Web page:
Sorry for the cliches, but they are often apt and easy.

  60. Actually, in reflection, it is not weird, but perfectly consistent.

    If you abhor and reject or are blind to the reality of class, even as an abstracted framing tool for identifying and understanding social and political outcomes, then of course you’ve no option but to descend into the fetid swamp and idiocy of individualism and from that impotent point fool yourself you can make sense of reality by focusing on singular behaviour and motivation.

    As if there were such a thing.

    What a dead end.

  61. Speaking of gorgeous

    • Yeah its really nice Philomena. But are you not also saying “speaking of gorgeous” on the basis of the girl being gorgeous and with an appearance somewhat akin to yourself in younger days? (Fair enough too I sez.) Actually its when the piano echoes at the end that the sweetness seems to go into overload.

      • It is a touch sentimental. But remember it was composed by a man in love, not by a woman who are usually accused of sentimentalism.

        The violinist is very cute – apart from her sublime playing – but twould be the height of vanity to acknowledge I say that because she may look like a younger version of me. So I won’t. And I guess there are some beautiful women who genuinely believe they are beautiful but in my experience – and reading – many/most don’t think they are at all – far from it – despite being told over and over they are.

        I blame the patriarchy. Or something.

  62. The focus on him being homosexual came partly because of the murder of one of his alleged gay lovers Donald Young. Also you don’t want to have someone affecting to be President who can be blackmailed with stuff like that. Particularly as his homosexuality is unlikely to simply disappear when he moves into the White House.

    If he could do the job, and wasn’t such a malign figure, I wouldn’t give two hoots whether he was gay. But Donald Young hasn’t seen any justice yet.

  63. Justice is a rare commodity or experience.

    I’ve never heard of Donald Young and if in fact he was literally knocked off so Obama could look clean in the presidency, sorry, but in the greater scheme of things this means zilch.

    Prioritising things, the important things, good, bad or indifferent to individuals with their eyes not solely trained on the surface and the peripheral is the beginning of wisdom, methinks.

  64. It means a great deal. It means his usurper-Presidency is highly tainted.

    Even if he were eligible and capable of being a fine President, ignoring the murder of Donald Young could never be acceptable. Since no good President would do such a thing. As it was, when Donald Young was murdered, Obama had already been over in Kenya, helping another lunatic usurp power. They did this with an election campaign a carbon copy of Obama’s later campaign. Senator Obama helped stir up sectarian violence. When his marxist buddy lost the election the violence kicked off with a veangeance. Then Odinga was able to achieve office without being elected as a compromise between the agressors and their victims.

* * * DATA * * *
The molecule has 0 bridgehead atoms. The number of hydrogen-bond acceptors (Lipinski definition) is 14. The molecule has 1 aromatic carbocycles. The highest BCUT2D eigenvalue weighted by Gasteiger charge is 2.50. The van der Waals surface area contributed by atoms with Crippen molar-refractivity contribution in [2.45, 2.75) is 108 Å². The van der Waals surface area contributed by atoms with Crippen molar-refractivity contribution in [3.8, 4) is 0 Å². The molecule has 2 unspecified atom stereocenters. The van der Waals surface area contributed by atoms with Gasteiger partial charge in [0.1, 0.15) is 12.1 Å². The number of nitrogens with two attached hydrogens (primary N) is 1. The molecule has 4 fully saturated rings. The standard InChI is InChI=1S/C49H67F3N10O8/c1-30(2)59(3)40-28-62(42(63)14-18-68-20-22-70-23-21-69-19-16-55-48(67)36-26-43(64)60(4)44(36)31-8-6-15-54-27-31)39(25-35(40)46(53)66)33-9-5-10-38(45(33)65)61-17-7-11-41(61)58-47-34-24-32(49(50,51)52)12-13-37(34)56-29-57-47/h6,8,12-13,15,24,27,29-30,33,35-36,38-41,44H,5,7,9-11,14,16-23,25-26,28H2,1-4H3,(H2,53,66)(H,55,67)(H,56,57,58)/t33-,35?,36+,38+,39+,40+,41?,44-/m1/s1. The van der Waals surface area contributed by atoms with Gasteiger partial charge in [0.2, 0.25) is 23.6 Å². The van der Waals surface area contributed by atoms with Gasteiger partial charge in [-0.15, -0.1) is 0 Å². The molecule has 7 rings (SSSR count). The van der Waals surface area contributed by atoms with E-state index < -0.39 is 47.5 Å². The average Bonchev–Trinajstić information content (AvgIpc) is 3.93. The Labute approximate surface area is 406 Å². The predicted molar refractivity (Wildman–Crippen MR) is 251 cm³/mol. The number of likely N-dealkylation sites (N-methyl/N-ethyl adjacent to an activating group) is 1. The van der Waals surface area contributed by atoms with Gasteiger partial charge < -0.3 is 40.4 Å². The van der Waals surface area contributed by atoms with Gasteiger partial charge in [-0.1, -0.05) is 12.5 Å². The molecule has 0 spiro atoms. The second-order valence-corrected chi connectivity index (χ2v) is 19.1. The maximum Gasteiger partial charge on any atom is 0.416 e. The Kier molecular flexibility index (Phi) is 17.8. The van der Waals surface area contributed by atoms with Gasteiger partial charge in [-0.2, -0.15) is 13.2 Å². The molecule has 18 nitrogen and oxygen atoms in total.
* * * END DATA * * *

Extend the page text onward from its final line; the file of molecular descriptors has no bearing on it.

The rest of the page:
That a Senator would take time out to do this stuff in the middle of his own campaign shows who he was really depending on to get him elected. His overseas financiers. Not the American people.

  65. Here is a story on Donald Young.

  66. If you have to hang your rejection of the Obama presidency on circumstantial evidence and hysterical right-wing religious goss, then you’re clutching at straws and Missing The Point.

    If you’re reduced to critiquing an elected official, president or what, with this unsubstantiated, gossamer thin guff, then you’re only demonstrating you’re devoid of class politics, political persuasiveness or anything resembling historical materialist analytic capability.

  67. You don’t have to hang it on that. He’s a lunatic. He’s basically opened the door to the bankers looting the treasury. And he’s running deficits in the two trillion dollar region. Plus he’s always trying to get more spending off the ground. One has to assume that he’s actively trying to wreck the US from the inside. When he first proposed his health care policy it looked like a transparent totalitarian attempted takeover. Had it passed in its original form it would have given Washington monopoly control over life and death. A highly creative way to bring back totalitarianism in the age of the internet. You’d have to say that it was inspired. What possible other way could such a takeover be effected?

  68. Graeme, Barack Obama is a dutiful servant of crony capitalism or whatever you want to call it. He is delivering exactly what was intended. And no use blaming the banks as if they were discrete entities outside of and separate to the system within which they operate and which allows them to operate exactly thus.

    For a conspiracy theorist, don’t you find it odd, in the end, that you don’t see this vast network – or uncontrolled symbiotic forces – doing its necessary work?